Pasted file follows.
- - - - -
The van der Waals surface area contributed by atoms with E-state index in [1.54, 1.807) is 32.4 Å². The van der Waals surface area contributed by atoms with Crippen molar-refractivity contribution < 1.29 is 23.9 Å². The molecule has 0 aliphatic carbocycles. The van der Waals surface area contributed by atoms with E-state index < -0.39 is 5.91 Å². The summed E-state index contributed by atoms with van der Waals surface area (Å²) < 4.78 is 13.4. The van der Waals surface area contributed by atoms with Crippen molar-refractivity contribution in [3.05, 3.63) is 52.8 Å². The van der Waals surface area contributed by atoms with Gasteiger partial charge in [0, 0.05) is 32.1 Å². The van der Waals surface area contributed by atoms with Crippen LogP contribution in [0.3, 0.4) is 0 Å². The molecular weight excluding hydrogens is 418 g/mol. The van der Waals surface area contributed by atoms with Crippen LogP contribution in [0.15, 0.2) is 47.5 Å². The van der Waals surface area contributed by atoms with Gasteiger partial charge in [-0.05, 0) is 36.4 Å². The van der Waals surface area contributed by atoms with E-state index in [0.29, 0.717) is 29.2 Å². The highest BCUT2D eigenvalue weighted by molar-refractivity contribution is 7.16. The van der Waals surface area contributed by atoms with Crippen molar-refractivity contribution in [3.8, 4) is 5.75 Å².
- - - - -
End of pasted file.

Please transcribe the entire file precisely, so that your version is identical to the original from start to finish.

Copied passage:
The van der Waals surface area contributed by atoms with E-state index in [1.54, 1.807) is 32.4 Å². The van der Waals surface area contributed by atoms with Crippen molar-refractivity contribution < 1.29 is 23.9 Å². The molecule has 0 aliphatic carbocycles. The van der Waals surface area contributed by atoms with E-state index < -0.39 is 5.91 Å². The summed E-state index contributed by atoms with van der Waals surface area (Å²) < 4.78 is 13.4. The van der Waals surface area contributed by atoms with Crippen molar-refractivity contribution in [3.05, 3.63) is 52.8 Å². The van der Waals surface area contributed by atoms with Gasteiger partial charge in [0, 0.05) is 32.1 Å². The van der Waals surface area contributed by atoms with Crippen LogP contribution in [0.3, 0.4) is 0 Å². The molecular weight excluding hydrogens is 418 g/mol. The van der Waals surface area contributed by atoms with Crippen LogP contribution in [0.15, 0.2) is 47.5 Å². The van der Waals surface area contributed by atoms with Gasteiger partial charge in [-0.05, 0) is 36.4 Å². The van der Waals surface area contributed by atoms with E-state index in [0.29, 0.717) is 29.2 Å². The highest BCUT2D eigenvalue weighted by molar-refractivity contribution is 7.16. The van der Waals surface area contributed by atoms with Crippen molar-refractivity contribution in [3.8, 4) is 5.75 Å².